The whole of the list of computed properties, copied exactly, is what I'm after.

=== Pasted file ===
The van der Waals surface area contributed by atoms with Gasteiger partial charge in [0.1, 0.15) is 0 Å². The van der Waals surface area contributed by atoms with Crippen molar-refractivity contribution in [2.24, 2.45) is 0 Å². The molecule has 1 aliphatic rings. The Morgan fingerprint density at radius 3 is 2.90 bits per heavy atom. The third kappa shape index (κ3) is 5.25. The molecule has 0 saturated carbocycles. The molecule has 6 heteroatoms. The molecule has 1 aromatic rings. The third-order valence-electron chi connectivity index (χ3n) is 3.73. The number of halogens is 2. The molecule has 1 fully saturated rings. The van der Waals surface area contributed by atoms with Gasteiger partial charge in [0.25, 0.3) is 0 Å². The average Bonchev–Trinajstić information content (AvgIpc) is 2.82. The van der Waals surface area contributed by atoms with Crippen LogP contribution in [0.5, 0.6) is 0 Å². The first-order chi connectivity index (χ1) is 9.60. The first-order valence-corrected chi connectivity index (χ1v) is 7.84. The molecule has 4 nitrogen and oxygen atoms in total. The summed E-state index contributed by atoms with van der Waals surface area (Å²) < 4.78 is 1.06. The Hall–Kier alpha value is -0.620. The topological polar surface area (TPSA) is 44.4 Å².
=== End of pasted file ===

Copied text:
The van der Waals surface area contributed by atoms with Gasteiger partial charge in [0.1, 0.15) is 0 Å². The van der Waals surface area contributed by atoms with Crippen molar-refractivity contribution in [2.24, 2.45) is 0 Å². The molecule has 1 aliphatic rings. The Morgan fingerprint density at radius 3 is 2.90 bits per heavy atom. The third kappa shape index (κ3) is 5.25. The molecule has 0 saturated carbocycles. The molecule has 6 heteroatoms. The molecule has 1 aromatic rings. The third-order valence-electron chi connectivity index (χ3n) is 3.73. The number of halogens is 2. The molecule has 1 fully saturated rings. The van der Waals surface area contributed by atoms with Gasteiger partial charge in [0.25, 0.3) is 0 Å². The average Bonchev–Trinajstić information content (AvgIpc) is 2.82. The van der Waals surface area contributed by atoms with Crippen LogP contribution in [0.5, 0.6) is 0 Å². The first-order chi connectivity index (χ1) is 9.60. The first-order valence-corrected chi connectivity index (χ1v) is 7.84. The molecule has 4 nitrogen and oxygen atoms in total. The summed E-state index contributed by atoms with van der Waals surface area (Å²) < 4.78 is 1.06. The Hall–Kier alpha value is -0.620. The topological polar surface area (TPSA) is 44.4 Å².